You Think It’s Been Windy Lately? That’s Nothin’.
On Tuesday, February 7th 1978, a rare Valley tornado barrelled it’s way through 3 miles of southeastern Rio Linda, ultimately scoring a direct hit on Vineland Elementary School.
Here’s a reprint of the story from the Sacramento Bee from February 8th, 1978.
Special thanks to Kathy Miller Smith at A-1 Storage for providing the original article.
By MIKE KENNEDY and WAYNE WILSON
Bee Staff Writers
Louise Bade stood in a quagmire of mud and what was left.of everything she owned.
She was crying, tears streaking down her face, and her pants and shoes were covered with mud. What she saw was the destructive impact of a tornado that ripped a 3-mile-long path through Rio Linda Tuesday afternoon.
The trailer where she had lived with her mother and father was gone. Its remains were on rooftops, hanging from power lines, buried like blown spears in the walls of nearby houses.
“Has anybody seen my stereo?”‘ she asked no one in particular, a vacant sound to her voice, as if by some miracle the stereo could have made it through the destruction.
The tornado’s path was narrow, no more than 60 feet wide, and it touched down for the first time at 1:26 p.m. a few yards from the Rose Street home of Clarence and Mildred Serr.
It also tore through the Vineland Elementary School just after the 260 pupils, alerted by their principal, dove under their desks for safety. Tons of swirling debris — boards, rocks, sheet metal, roofing and panes of glass — were driven through the walls and windows of some of the classrooms and into the seats where the children would have been sitting.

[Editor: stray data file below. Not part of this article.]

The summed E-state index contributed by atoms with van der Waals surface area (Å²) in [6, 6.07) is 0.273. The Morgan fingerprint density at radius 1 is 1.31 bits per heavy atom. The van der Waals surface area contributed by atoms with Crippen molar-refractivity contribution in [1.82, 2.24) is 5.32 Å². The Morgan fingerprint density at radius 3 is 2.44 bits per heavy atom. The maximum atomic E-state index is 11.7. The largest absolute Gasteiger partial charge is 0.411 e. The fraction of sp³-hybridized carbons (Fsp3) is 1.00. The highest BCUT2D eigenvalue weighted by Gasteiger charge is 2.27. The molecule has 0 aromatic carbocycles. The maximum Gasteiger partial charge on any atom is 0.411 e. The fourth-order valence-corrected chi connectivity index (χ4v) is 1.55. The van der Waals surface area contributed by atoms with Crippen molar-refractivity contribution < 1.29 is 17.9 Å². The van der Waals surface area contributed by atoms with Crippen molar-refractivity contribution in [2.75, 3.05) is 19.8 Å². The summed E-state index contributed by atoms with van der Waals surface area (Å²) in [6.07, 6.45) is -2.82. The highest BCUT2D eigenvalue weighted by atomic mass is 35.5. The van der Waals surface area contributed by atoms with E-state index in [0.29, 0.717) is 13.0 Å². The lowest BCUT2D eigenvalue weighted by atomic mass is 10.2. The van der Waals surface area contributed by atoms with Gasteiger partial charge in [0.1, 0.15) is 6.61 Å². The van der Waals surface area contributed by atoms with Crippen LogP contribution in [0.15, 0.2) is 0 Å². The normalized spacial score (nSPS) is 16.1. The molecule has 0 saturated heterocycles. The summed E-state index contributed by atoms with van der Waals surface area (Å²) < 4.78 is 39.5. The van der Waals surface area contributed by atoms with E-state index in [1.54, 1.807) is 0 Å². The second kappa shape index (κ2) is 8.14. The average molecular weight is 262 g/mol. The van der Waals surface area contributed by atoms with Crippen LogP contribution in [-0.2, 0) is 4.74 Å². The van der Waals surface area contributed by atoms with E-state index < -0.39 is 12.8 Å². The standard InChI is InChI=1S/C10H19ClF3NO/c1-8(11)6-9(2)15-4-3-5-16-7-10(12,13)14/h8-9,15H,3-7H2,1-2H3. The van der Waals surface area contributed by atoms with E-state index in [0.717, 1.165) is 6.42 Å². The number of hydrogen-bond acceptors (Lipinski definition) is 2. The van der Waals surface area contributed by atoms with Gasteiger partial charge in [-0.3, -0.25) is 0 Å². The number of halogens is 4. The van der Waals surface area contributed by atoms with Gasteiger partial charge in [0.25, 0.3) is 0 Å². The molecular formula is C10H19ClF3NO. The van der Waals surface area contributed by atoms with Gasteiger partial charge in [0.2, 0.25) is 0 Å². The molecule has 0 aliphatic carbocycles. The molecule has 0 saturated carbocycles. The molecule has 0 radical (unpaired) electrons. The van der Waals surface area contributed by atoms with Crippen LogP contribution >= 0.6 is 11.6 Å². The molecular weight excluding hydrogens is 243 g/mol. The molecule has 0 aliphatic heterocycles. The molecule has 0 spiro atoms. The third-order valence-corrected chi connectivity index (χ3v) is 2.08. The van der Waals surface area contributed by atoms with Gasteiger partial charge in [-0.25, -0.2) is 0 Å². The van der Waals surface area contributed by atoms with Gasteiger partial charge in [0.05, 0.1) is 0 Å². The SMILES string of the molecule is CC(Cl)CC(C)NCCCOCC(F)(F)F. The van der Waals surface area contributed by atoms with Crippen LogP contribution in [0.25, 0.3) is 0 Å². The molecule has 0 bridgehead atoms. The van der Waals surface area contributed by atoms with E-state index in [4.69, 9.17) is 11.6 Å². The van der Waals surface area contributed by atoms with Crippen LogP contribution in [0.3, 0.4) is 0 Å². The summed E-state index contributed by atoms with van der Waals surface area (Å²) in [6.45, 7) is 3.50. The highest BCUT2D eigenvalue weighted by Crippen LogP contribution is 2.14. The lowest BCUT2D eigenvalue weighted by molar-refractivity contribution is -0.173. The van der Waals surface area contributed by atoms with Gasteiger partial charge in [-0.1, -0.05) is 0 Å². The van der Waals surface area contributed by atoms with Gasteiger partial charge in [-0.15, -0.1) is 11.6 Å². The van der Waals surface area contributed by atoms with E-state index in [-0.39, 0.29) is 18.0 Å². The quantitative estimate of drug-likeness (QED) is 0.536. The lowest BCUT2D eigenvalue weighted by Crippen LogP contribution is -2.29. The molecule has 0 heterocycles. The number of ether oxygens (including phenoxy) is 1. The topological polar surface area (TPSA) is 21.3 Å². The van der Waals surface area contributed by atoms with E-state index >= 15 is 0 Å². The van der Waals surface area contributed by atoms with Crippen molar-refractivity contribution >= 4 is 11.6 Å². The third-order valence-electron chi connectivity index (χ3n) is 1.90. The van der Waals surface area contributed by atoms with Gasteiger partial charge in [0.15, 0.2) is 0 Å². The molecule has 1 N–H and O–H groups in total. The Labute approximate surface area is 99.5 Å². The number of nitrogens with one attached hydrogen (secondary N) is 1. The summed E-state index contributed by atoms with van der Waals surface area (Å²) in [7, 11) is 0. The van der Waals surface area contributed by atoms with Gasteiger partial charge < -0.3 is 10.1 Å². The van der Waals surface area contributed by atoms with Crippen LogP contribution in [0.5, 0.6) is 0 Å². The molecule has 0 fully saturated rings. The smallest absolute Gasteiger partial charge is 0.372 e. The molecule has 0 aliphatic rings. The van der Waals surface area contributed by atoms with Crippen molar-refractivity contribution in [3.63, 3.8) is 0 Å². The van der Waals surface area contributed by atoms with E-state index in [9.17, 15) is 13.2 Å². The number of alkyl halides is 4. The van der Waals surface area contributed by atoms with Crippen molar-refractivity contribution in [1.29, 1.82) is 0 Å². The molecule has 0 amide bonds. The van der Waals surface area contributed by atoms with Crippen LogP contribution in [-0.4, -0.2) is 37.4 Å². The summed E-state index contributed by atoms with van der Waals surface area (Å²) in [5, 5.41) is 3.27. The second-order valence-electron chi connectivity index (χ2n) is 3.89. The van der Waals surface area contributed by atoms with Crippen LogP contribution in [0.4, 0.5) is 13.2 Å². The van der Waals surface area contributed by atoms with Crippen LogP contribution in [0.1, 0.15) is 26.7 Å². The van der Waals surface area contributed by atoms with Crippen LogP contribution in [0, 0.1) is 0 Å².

But nowhere was the ferocity of the tornado more apparent than at the Bade trailer, which used to be located at 5913 16th St.
It was a 65-foot Commander and Tuesday afternoon, in the bright sunshine that followed the storm, Harry and Lou Bade, along with daughter Louise and their neighbors, were sifting through the mud trying to recover what was left of their belongings.
They had watched the storm hit, had felt their trailer roll one way then another before they were sucked through a window. Harry Bade said being pulled from the trailer by the wind may have saved their lives. Bade said he felt lucky. He said if he and his wife had gone out the door, the two of them would probably have been crushed under the weight of the trailer.
The trailer was lifted off its foundations and exploded, scattering the Bade possessions over hundreds of yards… And Mrs. Bade recalled those moments of terror.
“I was laying on the ground and I looked up and saw that eight-foot couch coming right. down on me. I thought I was going to be crushed by the furniture. I don’t know what happened. I must have blacked out, but that’s the couch over there.”
The object she pointed to was 50 yards away.
And then the storm moved on to Wheatley’s Poultry Ranch across the street.
Will Wheatley wasn’t hit as hard as the Bades. As far as he knew, he didn’t lose one of his 35,000 chickens. His two children, who were inside the home when Me tornado struck, were unhurt.